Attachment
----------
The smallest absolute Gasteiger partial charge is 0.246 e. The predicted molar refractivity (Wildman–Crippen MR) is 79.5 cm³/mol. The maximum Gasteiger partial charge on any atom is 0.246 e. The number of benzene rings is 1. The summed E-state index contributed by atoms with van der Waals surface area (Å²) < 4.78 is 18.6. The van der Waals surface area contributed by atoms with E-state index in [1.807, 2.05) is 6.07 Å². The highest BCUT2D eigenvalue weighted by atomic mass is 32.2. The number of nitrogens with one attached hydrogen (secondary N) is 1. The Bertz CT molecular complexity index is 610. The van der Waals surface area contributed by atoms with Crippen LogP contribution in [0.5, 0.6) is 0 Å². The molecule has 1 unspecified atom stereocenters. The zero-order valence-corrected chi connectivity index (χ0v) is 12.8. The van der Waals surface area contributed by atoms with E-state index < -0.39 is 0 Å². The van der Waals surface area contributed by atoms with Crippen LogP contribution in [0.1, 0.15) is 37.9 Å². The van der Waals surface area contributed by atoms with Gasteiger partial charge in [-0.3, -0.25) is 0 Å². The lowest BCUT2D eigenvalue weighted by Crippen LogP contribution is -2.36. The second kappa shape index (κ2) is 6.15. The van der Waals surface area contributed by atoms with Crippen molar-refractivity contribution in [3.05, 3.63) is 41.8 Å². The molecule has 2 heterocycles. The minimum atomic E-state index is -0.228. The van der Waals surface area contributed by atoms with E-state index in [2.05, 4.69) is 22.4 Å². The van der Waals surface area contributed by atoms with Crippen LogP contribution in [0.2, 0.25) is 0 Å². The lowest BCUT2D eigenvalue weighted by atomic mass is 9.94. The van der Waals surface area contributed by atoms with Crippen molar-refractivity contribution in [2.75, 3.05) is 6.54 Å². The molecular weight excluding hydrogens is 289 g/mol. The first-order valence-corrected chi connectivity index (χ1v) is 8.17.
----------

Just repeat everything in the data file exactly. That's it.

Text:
The smallest absolute Gasteiger partial charge is 0.246 e. The predicted molar refractivity (Wildman–Crippen MR) is 79.5 cm³/mol. The maximum Gasteiger partial charge on any atom is 0.246 e. The number of benzene rings is 1. The summed E-state index contributed by atoms with van der Waals surface area (Å²) < 4.78 is 18.6. The van der Waals surface area contributed by atoms with E-state index in [1.807, 2.05) is 6.07 Å². The highest BCUT2D eigenvalue weighted by atomic mass is 32.2. The number of nitrogens with one attached hydrogen (secondary N) is 1. The Bertz CT molecular complexity index is 610. The van der Waals surface area contributed by atoms with Crippen LogP contribution in [0.5, 0.6) is 0 Å². The molecule has 1 unspecified atom stereocenters. The zero-order valence-corrected chi connectivity index (χ0v) is 12.8. The van der Waals surface area contributed by atoms with E-state index < -0.39 is 0 Å². The van der Waals surface area contributed by atoms with Crippen LogP contribution in [0.1, 0.15) is 37.9 Å². The van der Waals surface area contributed by atoms with Gasteiger partial charge in [-0.3, -0.25) is 0 Å². The lowest BCUT2D eigenvalue weighted by Crippen LogP contribution is -2.36. The second kappa shape index (κ2) is 6.15. The van der Waals surface area contributed by atoms with Crippen molar-refractivity contribution in [3.05, 3.63) is 41.8 Å². The molecule has 2 heterocycles. The minimum atomic E-state index is -0.228. The van der Waals surface area contributed by atoms with E-state index in [2.05, 4.69) is 22.4 Å². The van der Waals surface area contributed by atoms with Crippen LogP contribution in [0.2, 0.25) is 0 Å². The lowest BCUT2D eigenvalue weighted by atomic mass is 9.94. The van der Waals surface area contributed by atoms with Crippen molar-refractivity contribution in [2.75, 3.05) is 6.54 Å². The molecular weight excluding hydrogens is 289 g/mol. The first-order valence-corrected chi connectivity index (χ1v) is 8.17.